First disassembly:

God, it's gross inside old stuff.

First time it worked as a controller for Teensy-based sounds:

(Notice that the pitch mappings aren't right yet. Ha!)

The final breadboarded Teensy. I blew up three Teensy boards during this project, for reasons I still don't completely understand. Obviously it's probably some kind of overcurrent issue, but :shrug emoji: Finally working, it's time to order the PCB!

My first-ever custom PCB. From jlcpcb, these 5 cost… $1 each? Unbelievably cheap. I'm no PCB connoisseur, but… they seem totally fine? It's definitely (a) a PCB, (b) what I had in EAGLE, including (c) my default-width traces (eek, too small) (d) lack of mounting holes and (e) one design error (eek, thankfully fixable). They even threw in some free LEDs, which, hey, free stuff.

Yes, that's a big chunk out of the original PCB. Just a flesh wound.

Working with vintage circuit boards, it turns out, is kind of… really annoying? Getting these switches to work reliably took a lot of troubleshooting of a kind that new metal contacts lets you avoid:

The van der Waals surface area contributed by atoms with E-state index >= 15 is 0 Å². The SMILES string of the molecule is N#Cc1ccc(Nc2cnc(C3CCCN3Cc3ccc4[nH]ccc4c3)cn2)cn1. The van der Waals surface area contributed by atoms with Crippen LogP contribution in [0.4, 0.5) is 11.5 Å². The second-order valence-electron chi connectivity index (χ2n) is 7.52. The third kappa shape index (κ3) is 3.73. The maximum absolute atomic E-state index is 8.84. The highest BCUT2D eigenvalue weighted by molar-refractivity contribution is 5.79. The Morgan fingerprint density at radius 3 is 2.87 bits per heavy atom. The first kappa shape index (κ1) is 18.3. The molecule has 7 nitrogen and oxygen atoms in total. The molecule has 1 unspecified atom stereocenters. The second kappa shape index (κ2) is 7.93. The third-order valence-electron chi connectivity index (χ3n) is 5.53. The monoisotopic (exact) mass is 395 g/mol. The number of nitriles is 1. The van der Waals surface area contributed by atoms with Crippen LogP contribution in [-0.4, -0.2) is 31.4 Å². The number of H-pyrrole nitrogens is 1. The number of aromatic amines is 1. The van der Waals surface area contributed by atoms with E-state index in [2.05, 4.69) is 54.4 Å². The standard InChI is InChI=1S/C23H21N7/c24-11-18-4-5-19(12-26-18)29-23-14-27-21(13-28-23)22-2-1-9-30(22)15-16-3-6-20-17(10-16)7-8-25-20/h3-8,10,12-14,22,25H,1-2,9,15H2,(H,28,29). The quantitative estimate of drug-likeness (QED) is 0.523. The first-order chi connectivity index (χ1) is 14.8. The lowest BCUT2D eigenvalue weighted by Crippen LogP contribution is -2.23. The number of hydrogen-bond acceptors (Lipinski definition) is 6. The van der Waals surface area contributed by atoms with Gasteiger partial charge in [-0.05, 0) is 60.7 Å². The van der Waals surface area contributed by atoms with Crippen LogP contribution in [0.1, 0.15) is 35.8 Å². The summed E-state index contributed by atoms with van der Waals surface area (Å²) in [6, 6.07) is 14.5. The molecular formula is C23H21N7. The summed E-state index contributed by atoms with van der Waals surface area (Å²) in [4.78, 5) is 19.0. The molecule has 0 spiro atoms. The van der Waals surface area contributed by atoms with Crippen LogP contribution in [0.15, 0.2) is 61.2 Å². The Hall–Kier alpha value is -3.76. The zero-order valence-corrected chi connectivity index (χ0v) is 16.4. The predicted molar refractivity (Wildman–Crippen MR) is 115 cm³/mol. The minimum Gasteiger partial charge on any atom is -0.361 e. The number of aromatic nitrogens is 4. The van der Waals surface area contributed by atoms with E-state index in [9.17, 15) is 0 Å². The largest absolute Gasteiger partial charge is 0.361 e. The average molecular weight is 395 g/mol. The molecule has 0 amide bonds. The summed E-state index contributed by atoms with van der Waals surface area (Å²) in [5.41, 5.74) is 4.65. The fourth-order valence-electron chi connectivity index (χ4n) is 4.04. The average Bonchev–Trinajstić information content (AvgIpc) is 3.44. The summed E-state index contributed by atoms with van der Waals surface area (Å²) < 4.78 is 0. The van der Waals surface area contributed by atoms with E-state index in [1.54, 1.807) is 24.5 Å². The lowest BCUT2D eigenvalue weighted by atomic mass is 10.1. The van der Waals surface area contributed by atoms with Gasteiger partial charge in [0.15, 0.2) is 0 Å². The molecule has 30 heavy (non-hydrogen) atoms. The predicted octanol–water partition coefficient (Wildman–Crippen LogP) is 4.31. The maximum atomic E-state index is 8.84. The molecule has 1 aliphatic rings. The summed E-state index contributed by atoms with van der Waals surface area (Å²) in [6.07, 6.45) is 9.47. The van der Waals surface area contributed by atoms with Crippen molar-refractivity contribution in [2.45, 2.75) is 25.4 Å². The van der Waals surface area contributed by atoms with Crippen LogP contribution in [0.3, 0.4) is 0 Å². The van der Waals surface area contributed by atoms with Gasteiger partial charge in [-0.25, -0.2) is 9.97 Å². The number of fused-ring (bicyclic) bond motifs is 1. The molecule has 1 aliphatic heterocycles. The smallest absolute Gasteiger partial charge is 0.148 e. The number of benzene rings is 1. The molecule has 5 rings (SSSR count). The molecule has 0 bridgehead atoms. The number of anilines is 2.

Those springs you can see at the upper part of each assembly? Those aren't to make the pedal come back up after you take your foot off. They're the actual electronic contact! (Weird!) So if one gets dirty— or if those contact plates above and below them get dirty— the only way to clean them is to spray them with contact cleaner and then sort of boing the spring in and out of its little house, hoping that it doesn't break.

Thankfully none of them broke.

For the next version, though, I'd probably start fresh, build the whole electronic system anew, with reed switches or Hall Effect sensors or something— contactless ftw imo etc. This would remove a lot of the "it works… sorta" situations we ran into in this project, and allow for the whole thing to be more compact and therefore lighter.